Golf Lesson Boston MA

See below to find fitness trainers for golfers in Boston who provide access to golf training programs, cardiovascular conditioning tests, strength training programs, sports nutritionists, and physical therapists, as well as advice and content on healthy diet plans for golfers.

Fitness Together
(617) 247-3900
36 Newbury St 3rd FL
Boston, MA
Industry
Personal Trainer

Data Provided by:
C2 Pilates and Yoga Studio
(617) 426-8669
1180 Washington St Suite 102
Boston, MA
Industry
Personal Trainer, Yoga Instructor

Data Provided by:
Womens Fitness of Boston
(617) 227-1221
27 School St
Boston, MA
Industry
Personal Trainer, Yoga Instructor

Data Provided by:
Life in Synergy Studio
(617) 867-6500
867 Boylston St
Boston, MA
Industry
Personal Trainer

Data Provided by:
Boston Sports Clubs
(617) 695-9944
10 Franklin St # 3
Boston, MA
 
Boston Athletic Association
(617) 236-1659
40 Trinity Pl # 4
Boston, MA
 
B Umc Health Connection
(617) 638-6767
88 E Newton St
Boston, MA
Industry
Osteopath (DO), Personal Trainer

Data Provided by:
Jeannette Neill Dance Studio
(617) 523-1355
261 Friend St
Boston, MA
 
BodyWorks Studios
(617) 723-8090
38 Newbury St
Boston, MA
Industry
Personal Trainer

Data Provided by:
Body Evolver Health Fitness
(617) 247-2639
364 Boylston St
Boston, MA
 
Data Provided by:

Conditioned for competition

  • By James Achenbach
  • How does a golfer start a fitness program? How does any person, regardless of his or her golfing ability, get in shape to become a better or more consistent player?

    David Ostrow, CEO of Body Balance for Performance, one of the leading organizations in golf fitness, has some answers.

    Across the United States, Body Balance includes 32 franchise operations that focus on golf as well as other sports activities. Ostrow saidmany Body Balance clients begin their fitness programs in the winter, a perfect time for most people to initiate a fitness routine.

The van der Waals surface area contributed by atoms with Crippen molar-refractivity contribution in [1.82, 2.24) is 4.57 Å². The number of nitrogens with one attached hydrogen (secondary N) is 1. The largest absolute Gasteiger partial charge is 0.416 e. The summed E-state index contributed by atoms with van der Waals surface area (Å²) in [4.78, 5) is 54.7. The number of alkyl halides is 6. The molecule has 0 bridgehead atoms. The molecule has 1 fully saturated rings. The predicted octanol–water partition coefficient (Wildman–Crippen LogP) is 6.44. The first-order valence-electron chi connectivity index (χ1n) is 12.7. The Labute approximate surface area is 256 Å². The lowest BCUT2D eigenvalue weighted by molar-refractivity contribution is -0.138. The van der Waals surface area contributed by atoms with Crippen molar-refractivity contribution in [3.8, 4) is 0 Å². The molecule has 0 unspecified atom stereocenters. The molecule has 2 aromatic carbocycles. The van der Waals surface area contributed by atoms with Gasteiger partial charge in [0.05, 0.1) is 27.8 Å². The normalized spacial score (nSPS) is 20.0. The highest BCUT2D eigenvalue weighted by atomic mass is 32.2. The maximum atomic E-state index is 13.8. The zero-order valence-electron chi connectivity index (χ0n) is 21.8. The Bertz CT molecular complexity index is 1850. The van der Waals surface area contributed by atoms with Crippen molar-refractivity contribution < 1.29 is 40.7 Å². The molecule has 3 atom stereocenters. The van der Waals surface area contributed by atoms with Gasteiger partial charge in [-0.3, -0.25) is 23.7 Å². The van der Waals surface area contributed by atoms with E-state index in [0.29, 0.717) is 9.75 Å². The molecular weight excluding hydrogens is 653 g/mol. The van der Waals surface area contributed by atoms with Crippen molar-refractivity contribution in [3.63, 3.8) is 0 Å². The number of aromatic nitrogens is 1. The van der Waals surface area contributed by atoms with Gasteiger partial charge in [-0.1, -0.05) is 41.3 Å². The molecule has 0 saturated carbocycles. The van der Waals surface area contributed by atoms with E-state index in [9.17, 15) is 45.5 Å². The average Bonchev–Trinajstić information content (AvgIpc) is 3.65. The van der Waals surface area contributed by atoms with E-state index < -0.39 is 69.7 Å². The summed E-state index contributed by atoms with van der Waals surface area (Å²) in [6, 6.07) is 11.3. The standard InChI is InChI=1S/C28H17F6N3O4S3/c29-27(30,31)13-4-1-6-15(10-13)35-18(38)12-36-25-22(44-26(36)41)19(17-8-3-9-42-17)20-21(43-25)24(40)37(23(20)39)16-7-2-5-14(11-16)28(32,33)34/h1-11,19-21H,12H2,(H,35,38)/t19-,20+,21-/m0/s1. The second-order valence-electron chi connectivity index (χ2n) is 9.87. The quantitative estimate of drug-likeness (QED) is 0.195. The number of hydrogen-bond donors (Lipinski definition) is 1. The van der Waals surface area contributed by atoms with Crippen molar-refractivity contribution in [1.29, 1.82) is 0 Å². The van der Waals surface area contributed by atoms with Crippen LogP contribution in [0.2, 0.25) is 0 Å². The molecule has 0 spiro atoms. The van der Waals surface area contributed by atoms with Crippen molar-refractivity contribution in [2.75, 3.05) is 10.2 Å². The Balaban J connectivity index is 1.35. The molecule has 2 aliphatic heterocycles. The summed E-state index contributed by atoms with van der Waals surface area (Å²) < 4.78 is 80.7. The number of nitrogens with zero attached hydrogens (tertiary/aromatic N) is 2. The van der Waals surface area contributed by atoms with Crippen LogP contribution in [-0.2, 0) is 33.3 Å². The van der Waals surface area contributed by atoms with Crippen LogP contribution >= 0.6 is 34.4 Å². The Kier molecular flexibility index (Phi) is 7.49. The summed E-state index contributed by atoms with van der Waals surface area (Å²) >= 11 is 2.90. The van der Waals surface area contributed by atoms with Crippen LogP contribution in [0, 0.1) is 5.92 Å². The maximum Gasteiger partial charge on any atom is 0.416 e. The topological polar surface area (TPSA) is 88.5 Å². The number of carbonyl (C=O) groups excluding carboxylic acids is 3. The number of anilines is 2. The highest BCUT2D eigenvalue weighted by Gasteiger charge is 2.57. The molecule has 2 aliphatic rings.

Ostrow, a physical therapist, is certified bythe Titleist Performance Institute as a level-3 medical professional. He also is a member of the medical advisory board for TPI, which organizes and conducts the biennial World Golf Fitness Summit.

    The first step, according to Ostrow, is to find a certified fitness professional. TPI (www.mytpi.com) certifies golf trainers. So does Body Balance (www.fitgolf.com) and facilities such as the Chek Institute near San Diego (www.chekinstitute.com).

    The next step: Golfers must choose carefully between a physical trainer and a medical professional, says Ostrow, who is credentialed in both fields.

    “A medical professional focuses on range of motion,”Ostrowsaid. “A physical trainer is more concerned with the ability to move fast. A medical professional deals with movement dysfunction, injury prevention and injury rehabilitation. I call them restorative programs.

    “In simple terms, a medical professional is concerned with range of motion, while a physical trainer tries to improve a golfer’s ability to move fast. You might say a physical trainer super charges the body.”

    How does a golfer evaluate range of motion? Ostrow mentioned three basic tests.

    Test No. 1: Try to touch your toes without bending your knees.

    Test No. 2: Stand in front of a mirror and adopt the posture of a 5-iron stance. Cross your arms over your chest. Then attempt to rotate your hips to the left and right without moving your chest.

    Test No. 3: From the same position as No. 2, try to move your chest to the left and right without moving your hips. “If you cannot do these drills, you need somebody who can help you through the basics of how to move,” Ostrow said.

    “If you can do them and you have that range of motion, then you probably are ready to choo...

    Click here to read the rest of this article from Golfweek.com